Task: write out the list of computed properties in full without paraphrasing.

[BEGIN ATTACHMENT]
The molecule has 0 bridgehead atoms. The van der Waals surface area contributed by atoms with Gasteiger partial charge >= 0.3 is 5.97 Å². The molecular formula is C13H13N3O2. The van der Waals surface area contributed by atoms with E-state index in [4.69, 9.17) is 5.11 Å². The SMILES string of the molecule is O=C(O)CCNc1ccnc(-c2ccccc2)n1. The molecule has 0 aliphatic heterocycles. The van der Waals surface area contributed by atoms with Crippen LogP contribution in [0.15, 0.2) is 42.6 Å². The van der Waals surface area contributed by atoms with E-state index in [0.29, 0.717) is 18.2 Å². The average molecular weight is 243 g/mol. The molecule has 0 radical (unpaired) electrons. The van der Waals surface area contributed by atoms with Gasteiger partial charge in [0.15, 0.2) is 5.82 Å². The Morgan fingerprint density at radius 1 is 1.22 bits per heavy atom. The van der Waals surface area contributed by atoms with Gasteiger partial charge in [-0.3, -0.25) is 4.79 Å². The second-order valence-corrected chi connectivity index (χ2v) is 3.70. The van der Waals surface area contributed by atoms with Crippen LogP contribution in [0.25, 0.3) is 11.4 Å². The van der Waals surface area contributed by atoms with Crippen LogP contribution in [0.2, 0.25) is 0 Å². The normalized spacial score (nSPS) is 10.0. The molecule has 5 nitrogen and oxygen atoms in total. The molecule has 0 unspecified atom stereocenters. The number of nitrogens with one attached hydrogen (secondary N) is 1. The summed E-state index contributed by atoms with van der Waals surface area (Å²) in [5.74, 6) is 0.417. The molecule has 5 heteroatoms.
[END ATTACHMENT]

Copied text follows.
The molecule has 0 bridgehead atoms. The van der Waals surface area contributed by atoms with Gasteiger partial charge >= 0.3 is 5.97 Å². The molecular formula is C13H13N3O2. The van der Waals surface area contributed by atoms with E-state index in [4.69, 9.17) is 5.11 Å². The SMILES string of the molecule is O=C(O)CCNc1ccnc(-c2ccccc2)n1. The molecule has 0 aliphatic heterocycles. The van der Waals surface area contributed by atoms with Crippen LogP contribution in [0.15, 0.2) is 42.6 Å². The van der Waals surface area contributed by atoms with E-state index in [0.29, 0.717) is 18.2 Å². The average molecular weight is 243 g/mol. The molecule has 0 radical (unpaired) electrons. The van der Waals surface area contributed by atoms with Gasteiger partial charge in [0.15, 0.2) is 5.82 Å². The Morgan fingerprint density at radius 1 is 1.22 bits per heavy atom. The van der Waals surface area contributed by atoms with Gasteiger partial charge in [-0.3, -0.25) is 4.79 Å². The second-order valence-corrected chi connectivity index (χ2v) is 3.70. The van der Waals surface area contributed by atoms with Crippen LogP contribution in [0.25, 0.3) is 11.4 Å². The van der Waals surface area contributed by atoms with Crippen LogP contribution in [0.2, 0.25) is 0 Å². The normalized spacial score (nSPS) is 10.0. The molecule has 5 nitrogen and oxygen atoms in total. The molecule has 0 unspecified atom stereocenters. The number of nitrogens with one attached hydrogen (secondary N) is 1. The summed E-state index contributed by atoms with van der Waals surface area (Å²) in [5.74, 6) is 0.417. The molecule has 5 heteroatoms.